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Memoir of M.S. Era

By Chen Dewei - images & text © 2003


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They say that the war is pulling closer. Though it seems inevitable that the war would eventually reach here, many are still hopeful that it would go away.

As the young lady stares at the remnants of machine built for destruction, it brings about more sadness than shock or fear. Peace never seems to be so far away. Yesterday, as so often said, seems so much simpler...

The war is here now...


Before I begin, I must declare that this diorama is not entirely my original idea. The original picture that inspired me was from DHM November 1999 issue, featured among some great pictures titled M.S. Era. The picture of a young woman passing by a wreckage of a MS while doing everyday things such as shopping for groceries had a deep impact on me.

It had a sense of sadness, yet somehow so poetic that I cannot get it out of my mind.

Finally, after years, I finally had the courage to take up the challenge to realise it in 1/35 scale.

[Click to enlarge]

^ The head is constantly compared to the MG head during construction to ensure proportionality.

Image: Front view

Image: Details. This was a real headache due to the lack of references. I was inspired by my girlfriend to introduce heights which I think works really well.

Image: Completed head, in comparison to the head on which it was based.

Image: Side view of the head. The bottom part is mainly from my imagination.


Construction of the head pretty much follows the method I had used for Zaku: Epilogue. Technically, the GM head is more difficult. There is more angles and does not follow any smooth lines like the Zaku head. Moreover, there is more details and I had the scratch-built the underneath areas which I have no doubt that exist no pictures of.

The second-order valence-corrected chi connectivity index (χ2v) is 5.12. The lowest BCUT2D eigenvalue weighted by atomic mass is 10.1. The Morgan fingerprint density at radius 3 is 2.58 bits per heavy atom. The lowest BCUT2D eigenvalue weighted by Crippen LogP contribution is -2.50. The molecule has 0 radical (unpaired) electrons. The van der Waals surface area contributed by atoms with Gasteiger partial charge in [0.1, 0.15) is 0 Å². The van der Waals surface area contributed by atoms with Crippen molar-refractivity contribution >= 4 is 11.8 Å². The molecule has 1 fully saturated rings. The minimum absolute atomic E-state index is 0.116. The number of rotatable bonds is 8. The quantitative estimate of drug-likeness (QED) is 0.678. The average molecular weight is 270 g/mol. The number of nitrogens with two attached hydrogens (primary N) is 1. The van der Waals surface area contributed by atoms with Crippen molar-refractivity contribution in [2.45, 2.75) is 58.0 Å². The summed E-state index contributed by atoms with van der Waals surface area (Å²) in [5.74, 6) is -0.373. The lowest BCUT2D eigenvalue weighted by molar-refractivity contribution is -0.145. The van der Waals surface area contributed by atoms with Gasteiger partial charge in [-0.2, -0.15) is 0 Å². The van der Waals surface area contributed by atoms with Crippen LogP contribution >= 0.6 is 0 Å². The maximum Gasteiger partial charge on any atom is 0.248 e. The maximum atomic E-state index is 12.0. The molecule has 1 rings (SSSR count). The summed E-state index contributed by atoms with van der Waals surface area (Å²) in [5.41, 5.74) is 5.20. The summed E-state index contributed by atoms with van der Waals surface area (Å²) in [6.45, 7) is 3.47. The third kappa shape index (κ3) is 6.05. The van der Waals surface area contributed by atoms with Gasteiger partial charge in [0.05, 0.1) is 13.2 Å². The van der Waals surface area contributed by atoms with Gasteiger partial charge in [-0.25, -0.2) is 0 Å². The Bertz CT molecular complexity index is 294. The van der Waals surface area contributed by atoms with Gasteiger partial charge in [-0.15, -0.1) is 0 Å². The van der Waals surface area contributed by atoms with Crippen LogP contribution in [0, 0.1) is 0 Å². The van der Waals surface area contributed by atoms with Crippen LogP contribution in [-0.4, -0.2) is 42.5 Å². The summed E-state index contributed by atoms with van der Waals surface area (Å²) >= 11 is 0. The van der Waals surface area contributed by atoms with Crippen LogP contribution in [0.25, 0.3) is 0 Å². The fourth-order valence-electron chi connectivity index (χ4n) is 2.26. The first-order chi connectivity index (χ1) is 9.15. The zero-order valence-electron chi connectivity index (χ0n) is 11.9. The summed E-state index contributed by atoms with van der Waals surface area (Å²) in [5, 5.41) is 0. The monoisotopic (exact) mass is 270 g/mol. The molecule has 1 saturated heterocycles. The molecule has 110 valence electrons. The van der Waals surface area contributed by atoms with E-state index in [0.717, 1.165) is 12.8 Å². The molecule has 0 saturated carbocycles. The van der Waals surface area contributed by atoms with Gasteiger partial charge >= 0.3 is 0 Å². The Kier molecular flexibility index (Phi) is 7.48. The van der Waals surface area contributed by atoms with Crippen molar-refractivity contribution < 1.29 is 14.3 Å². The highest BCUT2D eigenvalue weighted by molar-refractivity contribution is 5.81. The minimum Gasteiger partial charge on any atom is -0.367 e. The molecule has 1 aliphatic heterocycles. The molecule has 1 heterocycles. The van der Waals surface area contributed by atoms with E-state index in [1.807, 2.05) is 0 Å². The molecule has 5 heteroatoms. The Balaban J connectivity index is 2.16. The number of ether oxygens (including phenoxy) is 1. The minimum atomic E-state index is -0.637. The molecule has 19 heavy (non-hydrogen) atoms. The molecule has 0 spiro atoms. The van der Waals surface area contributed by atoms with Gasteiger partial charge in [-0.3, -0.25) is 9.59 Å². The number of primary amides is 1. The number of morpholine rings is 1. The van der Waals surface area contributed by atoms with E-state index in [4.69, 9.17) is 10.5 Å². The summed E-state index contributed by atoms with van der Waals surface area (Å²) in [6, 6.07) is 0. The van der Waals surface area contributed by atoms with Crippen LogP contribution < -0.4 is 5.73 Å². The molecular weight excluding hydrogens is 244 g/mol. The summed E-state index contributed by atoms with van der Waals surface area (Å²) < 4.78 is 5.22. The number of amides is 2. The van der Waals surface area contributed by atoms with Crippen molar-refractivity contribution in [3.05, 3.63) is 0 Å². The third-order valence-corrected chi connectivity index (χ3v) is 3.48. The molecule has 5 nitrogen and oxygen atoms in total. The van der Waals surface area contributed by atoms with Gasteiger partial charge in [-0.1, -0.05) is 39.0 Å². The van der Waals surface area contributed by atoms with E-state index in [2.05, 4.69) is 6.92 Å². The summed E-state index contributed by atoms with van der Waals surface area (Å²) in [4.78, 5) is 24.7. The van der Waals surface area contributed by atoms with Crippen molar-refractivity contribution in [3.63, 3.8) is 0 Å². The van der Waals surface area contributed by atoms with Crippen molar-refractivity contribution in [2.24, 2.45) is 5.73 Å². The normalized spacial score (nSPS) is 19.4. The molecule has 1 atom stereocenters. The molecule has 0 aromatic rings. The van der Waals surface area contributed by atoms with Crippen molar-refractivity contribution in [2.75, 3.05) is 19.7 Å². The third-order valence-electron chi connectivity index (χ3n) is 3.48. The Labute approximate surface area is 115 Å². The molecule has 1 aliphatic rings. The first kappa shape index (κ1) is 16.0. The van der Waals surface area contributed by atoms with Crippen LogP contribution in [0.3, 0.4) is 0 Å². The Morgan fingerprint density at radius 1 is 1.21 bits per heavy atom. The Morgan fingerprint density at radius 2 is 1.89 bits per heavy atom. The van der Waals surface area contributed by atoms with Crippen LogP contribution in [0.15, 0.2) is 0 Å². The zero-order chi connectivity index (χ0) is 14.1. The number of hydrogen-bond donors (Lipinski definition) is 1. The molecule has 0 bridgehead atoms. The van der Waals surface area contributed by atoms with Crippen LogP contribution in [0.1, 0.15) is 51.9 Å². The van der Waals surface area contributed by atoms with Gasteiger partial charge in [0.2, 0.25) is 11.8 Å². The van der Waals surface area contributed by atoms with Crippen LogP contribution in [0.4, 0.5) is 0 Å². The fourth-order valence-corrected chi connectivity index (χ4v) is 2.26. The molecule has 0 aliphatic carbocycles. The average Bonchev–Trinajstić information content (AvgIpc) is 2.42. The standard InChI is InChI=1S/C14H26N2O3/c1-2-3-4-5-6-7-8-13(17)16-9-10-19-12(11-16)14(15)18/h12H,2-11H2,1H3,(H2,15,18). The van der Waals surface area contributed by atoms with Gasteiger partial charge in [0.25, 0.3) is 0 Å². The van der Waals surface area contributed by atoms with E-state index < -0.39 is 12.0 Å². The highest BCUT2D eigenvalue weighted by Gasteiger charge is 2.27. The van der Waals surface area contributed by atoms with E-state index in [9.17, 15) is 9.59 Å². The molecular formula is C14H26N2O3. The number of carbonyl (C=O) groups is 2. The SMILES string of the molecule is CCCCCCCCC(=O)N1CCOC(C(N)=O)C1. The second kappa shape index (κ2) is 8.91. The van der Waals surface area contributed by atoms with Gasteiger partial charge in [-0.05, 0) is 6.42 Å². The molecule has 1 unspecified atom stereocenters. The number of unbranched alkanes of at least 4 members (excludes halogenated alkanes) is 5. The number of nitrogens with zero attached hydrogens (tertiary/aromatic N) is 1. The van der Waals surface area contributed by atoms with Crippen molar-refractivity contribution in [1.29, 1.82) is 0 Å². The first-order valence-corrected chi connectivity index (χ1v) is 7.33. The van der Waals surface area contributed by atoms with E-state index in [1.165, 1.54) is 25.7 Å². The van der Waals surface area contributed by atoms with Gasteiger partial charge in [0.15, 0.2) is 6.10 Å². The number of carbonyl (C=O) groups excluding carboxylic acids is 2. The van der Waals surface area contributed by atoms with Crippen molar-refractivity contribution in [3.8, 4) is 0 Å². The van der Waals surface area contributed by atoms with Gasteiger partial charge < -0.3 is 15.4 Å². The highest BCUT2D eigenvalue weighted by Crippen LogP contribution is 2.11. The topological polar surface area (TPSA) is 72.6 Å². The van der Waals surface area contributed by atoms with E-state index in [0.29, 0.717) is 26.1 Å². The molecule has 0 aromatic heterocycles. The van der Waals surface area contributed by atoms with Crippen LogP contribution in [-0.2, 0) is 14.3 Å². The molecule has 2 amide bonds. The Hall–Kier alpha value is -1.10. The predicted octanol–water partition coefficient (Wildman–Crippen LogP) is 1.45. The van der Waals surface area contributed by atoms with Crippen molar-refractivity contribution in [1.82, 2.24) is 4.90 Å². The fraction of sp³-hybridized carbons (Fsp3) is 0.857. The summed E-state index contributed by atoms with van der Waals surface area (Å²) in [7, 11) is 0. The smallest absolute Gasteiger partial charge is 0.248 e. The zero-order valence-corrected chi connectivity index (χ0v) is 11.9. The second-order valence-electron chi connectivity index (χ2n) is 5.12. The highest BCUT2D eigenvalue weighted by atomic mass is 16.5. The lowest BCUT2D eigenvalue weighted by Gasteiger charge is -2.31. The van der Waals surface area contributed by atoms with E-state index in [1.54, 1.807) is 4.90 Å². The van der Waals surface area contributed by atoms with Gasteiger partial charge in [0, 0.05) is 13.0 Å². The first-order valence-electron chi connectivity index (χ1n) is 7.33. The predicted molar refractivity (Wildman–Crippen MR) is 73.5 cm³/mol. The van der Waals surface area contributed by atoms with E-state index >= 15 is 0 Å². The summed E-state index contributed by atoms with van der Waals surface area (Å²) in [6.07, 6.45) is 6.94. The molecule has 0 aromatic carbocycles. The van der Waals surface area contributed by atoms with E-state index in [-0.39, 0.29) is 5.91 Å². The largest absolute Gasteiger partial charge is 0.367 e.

Oh well, as the great Shepard Paine advised, I used my imagination and gizmology, which rules the day.

The transparent visor clear PVC is thermo-formed over a part of epoxy putty formed to the shape of the lens. Once again, in order to save cost, I searched a bit for the right thermo-forming material. I found that the plastic from those ID pass holder pretty suitable. Just remember not to get the soft type. Of course, I also salvage many pieces of clear plastic from thermo-formed product packaging such as those carded toys. These are considered the best.


Initially, cock-sure as always, I presumed that the building would be easy. I had worked with plasters before so I was pretty confident. As always, I learn that it's not easy.

[Freshly casted buildings. Here shown in a mock-up of the diorama] [Another view of the buildings. Note that some of the incomplete castings will become 'cracks' in the final building.] [View of the building from the left. The drain pipe is just a styrene rod with the end hollowed.] [Right side view]